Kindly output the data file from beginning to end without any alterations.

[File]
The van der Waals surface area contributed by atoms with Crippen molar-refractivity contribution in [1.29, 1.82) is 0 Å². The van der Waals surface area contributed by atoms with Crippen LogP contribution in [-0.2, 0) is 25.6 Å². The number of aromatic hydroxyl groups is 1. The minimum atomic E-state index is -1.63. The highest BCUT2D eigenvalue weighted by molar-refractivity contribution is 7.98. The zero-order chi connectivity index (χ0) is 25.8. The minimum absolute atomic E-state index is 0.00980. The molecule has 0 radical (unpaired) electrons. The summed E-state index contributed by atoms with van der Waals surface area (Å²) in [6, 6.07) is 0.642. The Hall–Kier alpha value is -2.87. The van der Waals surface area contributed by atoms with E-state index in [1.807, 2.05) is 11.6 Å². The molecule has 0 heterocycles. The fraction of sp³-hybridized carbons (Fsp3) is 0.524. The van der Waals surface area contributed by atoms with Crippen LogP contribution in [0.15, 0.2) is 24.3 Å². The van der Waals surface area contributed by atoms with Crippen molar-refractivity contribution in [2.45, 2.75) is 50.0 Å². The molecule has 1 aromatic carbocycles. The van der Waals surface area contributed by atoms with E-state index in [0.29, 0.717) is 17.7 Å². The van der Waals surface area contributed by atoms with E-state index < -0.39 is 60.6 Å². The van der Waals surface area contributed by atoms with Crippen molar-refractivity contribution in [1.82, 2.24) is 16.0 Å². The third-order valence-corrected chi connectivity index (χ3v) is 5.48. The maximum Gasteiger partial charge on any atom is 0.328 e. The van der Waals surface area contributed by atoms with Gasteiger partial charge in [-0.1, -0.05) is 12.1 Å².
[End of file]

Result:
The van der Waals surface area contributed by atoms with Crippen molar-refractivity contribution in [1.29, 1.82) is 0 Å². The van der Waals surface area contributed by atoms with Crippen LogP contribution in [-0.2, 0) is 25.6 Å². The number of aromatic hydroxyl groups is 1. The minimum atomic E-state index is -1.63. The highest BCUT2D eigenvalue weighted by molar-refractivity contribution is 7.98. The zero-order chi connectivity index (χ0) is 25.8. The minimum absolute atomic E-state index is 0.00980. The molecule has 0 radical (unpaired) electrons. The summed E-state index contributed by atoms with van der Waals surface area (Å²) in [6, 6.07) is 0.642. The Hall–Kier alpha value is -2.87. The van der Waals surface area contributed by atoms with E-state index in [1.807, 2.05) is 11.6 Å². The molecule has 0 heterocycles. The fraction of sp³-hybridized carbons (Fsp3) is 0.524. The van der Waals surface area contributed by atoms with Crippen LogP contribution in [0.15, 0.2) is 24.3 Å². The van der Waals surface area contributed by atoms with Crippen molar-refractivity contribution in [2.45, 2.75) is 50.0 Å². The molecule has 1 aromatic carbocycles. The van der Waals surface area contributed by atoms with E-state index in [0.29, 0.717) is 17.7 Å². The van der Waals surface area contributed by atoms with E-state index < -0.39 is 60.6 Å². The van der Waals surface area contributed by atoms with Crippen molar-refractivity contribution in [1.82, 2.24) is 16.0 Å². The third-order valence-corrected chi connectivity index (χ3v) is 5.48. The maximum Gasteiger partial charge on any atom is 0.328 e. The van der Waals surface area contributed by atoms with Gasteiger partial charge in [-0.1, -0.05) is 12.1 Å².